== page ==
Reportedly, IVIG significantly decreased the frequency of lower respiratory tract and severe infection; however, IVIG did not change the frequency of nonrespiratory or upper respiratory infections. Also IVIG did not change the clinical course of autoimmune manifestations in patients with common variable immunodeficiency.

Intravenous infusion of immunoglobulin

Ig replacement is intravenously administered on a regular basis. The half-life of IgG widely varies among patients with common variable immunodeficiency but is usually longer than 18-23 days in healthy individuals. Tailor dose and frequency to the Ig trough levels and to clinical symptoms. Measure serum IgG level before each infusion, and accordingly adjust the dose of IVIG. Maintain trough serum IgG concentrations at 400-500 mg/dL in adults, a value close to the lower limit of normal. For most patients, a dose of 400-600 mg/kg every 3-4 weeks suffices to reduce the frequency of infection. Some patients with chronic lung disease require up to 600-800 mg/kg per month. Once established on a regular regimen, IVIG can be administered at home.

Adverse reactions to IVIG include nonanaphylactic reactions, anaphylactic reactions, transmission of infectious agents, and acute renal failure.

Nonanaphylactic reactions

These are the most common reactions to IVIG and manifest by backache, nausea, chills, low-grade temperature, or vomiting within the first 30 minutes of infusion.

Headache, chills, flushing, chest tightness, dyspnea, fever, myalgia, nausea, and fatigue may begin at the end of the infusion and continue for several hours. Slowing the infusion rate or interrupting the infusion for a few minutes can prevent most of these reactions.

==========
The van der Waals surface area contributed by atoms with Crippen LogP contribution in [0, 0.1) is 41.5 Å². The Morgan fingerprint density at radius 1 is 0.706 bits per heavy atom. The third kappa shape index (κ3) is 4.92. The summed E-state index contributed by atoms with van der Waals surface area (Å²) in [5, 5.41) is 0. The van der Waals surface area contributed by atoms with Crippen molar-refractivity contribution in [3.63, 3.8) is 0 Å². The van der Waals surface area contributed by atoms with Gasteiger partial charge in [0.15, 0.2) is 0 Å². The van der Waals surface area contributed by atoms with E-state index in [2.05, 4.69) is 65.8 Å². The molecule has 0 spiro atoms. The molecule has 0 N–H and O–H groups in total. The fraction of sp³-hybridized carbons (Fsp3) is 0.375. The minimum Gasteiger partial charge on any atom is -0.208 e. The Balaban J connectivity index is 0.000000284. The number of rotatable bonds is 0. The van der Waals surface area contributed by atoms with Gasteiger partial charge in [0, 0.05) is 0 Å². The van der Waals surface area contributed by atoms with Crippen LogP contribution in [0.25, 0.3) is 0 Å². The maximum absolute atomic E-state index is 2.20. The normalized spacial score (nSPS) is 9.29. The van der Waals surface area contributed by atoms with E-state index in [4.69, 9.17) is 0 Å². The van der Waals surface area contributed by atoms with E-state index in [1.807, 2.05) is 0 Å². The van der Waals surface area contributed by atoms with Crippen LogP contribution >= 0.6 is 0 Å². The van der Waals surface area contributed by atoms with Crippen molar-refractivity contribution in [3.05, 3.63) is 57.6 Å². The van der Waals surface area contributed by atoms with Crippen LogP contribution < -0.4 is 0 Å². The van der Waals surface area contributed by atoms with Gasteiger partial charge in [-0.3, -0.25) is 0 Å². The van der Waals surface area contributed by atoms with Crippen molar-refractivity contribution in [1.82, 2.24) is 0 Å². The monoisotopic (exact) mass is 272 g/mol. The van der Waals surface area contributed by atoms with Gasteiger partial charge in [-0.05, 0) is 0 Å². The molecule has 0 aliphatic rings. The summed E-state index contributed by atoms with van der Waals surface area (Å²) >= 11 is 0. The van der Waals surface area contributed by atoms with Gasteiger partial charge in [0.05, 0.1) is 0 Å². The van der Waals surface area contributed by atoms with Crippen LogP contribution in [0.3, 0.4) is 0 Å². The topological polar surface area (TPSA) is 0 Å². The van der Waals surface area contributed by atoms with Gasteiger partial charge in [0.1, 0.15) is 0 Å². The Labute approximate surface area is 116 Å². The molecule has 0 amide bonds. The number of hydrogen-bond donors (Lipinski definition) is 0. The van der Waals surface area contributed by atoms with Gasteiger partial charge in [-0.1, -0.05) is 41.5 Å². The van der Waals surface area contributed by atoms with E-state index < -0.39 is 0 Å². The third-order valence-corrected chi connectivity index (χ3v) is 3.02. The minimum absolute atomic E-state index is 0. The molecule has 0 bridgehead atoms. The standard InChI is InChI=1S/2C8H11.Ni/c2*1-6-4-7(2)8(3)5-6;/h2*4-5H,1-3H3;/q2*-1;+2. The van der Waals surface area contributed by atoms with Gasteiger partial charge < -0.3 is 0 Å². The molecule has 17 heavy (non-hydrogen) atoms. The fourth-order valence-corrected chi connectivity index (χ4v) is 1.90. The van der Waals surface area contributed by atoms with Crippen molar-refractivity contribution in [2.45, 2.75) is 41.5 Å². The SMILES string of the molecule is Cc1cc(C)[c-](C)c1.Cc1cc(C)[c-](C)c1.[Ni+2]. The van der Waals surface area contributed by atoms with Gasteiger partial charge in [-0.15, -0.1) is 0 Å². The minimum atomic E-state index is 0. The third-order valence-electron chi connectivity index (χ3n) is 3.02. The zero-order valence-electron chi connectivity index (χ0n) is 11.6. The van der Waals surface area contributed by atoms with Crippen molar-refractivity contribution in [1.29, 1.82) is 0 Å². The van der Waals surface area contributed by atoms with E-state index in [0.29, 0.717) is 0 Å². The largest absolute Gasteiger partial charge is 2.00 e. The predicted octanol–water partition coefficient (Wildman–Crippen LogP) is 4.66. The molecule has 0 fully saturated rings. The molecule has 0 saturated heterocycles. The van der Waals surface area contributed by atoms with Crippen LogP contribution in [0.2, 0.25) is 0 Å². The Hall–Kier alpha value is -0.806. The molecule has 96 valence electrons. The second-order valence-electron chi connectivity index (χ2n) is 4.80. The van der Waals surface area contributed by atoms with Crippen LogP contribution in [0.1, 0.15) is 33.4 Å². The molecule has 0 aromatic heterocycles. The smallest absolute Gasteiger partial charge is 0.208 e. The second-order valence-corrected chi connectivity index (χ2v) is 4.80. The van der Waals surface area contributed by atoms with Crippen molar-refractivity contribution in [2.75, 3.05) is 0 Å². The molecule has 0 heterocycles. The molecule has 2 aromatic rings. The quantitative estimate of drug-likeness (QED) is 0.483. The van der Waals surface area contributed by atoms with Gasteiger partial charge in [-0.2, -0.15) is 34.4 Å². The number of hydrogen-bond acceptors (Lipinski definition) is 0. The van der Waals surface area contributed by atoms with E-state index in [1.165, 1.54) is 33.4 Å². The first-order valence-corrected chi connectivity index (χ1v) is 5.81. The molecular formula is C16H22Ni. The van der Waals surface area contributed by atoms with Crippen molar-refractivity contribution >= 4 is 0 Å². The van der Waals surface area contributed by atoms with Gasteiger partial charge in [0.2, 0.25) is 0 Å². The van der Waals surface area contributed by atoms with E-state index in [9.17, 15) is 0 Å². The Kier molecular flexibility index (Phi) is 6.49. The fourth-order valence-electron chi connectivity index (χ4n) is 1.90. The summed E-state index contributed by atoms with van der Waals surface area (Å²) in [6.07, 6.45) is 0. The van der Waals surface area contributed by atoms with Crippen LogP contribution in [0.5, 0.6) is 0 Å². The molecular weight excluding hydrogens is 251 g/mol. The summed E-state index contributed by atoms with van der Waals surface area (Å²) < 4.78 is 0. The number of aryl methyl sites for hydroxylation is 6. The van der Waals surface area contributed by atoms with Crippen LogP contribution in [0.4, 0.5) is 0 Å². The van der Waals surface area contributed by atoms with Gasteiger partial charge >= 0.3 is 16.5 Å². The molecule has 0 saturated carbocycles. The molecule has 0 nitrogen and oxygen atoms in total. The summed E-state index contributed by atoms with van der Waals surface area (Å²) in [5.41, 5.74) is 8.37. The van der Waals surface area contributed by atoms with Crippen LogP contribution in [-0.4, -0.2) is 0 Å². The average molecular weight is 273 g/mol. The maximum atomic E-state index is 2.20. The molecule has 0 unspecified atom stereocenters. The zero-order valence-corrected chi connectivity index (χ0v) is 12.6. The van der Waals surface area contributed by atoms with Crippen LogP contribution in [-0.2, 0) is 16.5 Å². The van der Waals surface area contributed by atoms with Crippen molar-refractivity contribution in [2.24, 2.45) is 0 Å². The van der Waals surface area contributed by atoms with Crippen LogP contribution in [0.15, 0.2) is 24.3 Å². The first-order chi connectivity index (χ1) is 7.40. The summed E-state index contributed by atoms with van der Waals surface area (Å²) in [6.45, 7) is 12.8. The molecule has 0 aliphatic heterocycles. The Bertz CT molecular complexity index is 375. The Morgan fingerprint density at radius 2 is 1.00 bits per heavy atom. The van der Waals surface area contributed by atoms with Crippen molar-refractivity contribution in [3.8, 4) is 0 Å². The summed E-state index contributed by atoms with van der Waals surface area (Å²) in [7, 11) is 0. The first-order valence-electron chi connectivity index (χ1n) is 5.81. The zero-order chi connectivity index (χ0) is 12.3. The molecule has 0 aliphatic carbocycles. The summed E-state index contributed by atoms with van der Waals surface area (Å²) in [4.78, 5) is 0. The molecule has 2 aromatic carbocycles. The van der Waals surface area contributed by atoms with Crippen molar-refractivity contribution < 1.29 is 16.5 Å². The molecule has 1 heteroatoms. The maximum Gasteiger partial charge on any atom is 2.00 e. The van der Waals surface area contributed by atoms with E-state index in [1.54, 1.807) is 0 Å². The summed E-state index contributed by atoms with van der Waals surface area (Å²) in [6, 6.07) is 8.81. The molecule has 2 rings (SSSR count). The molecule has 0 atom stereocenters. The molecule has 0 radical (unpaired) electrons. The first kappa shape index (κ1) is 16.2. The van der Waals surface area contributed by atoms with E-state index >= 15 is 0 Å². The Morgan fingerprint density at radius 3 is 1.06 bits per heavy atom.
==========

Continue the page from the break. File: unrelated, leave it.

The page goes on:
Febrile or phlogistic reactions are thought to be secondary to immune aggregates that fix complement, either IgG aggregates or IgG-antigen, complexes.

These reactions tend to occur more frequently in patients with severe hypogammaglobulinemia, particularly at the initiation of treatment, and in those with intercurrent infections or bronchiectasis. These symptoms may be treated with acetaminophen, diphenhydramine, and/or hydrocortisone.

To minimize the risk of these reactions, treat or eradicate preexisting infection before administering IVIG for the first time or after a hiatus in therapy. Initiate therapy with one-half the calculated dose of IVIG and then repeat the dose 2 weeks later before going to a 3-week to 4-week schedule. Alternatively, premedication with antipyretics, diphenhydramine, and/or corticosteroids may be given.

Reactions caused by fluid volume, salt, or protein overload may be problematic for patients with cardiovascular limitations, particularly at higher doses. Closely monitor these patients during and after infusions; administer diuretics if necessary.

Anaphylactic reactions

True anaphylactic reactions to IVIG are rare. Patients who have selective IgA deficiency (SIgAD) or common variable immunodeficiency with undetectable IgA may develop IgE antibodies against IgA, following exposure to serum IgA. These patients may develop anaphylactic reactions during subsequent IVIG administrations.

Exercise caution during IVIG administration to patients with common variable immunodeficiency, particularly those with no detectable IgA.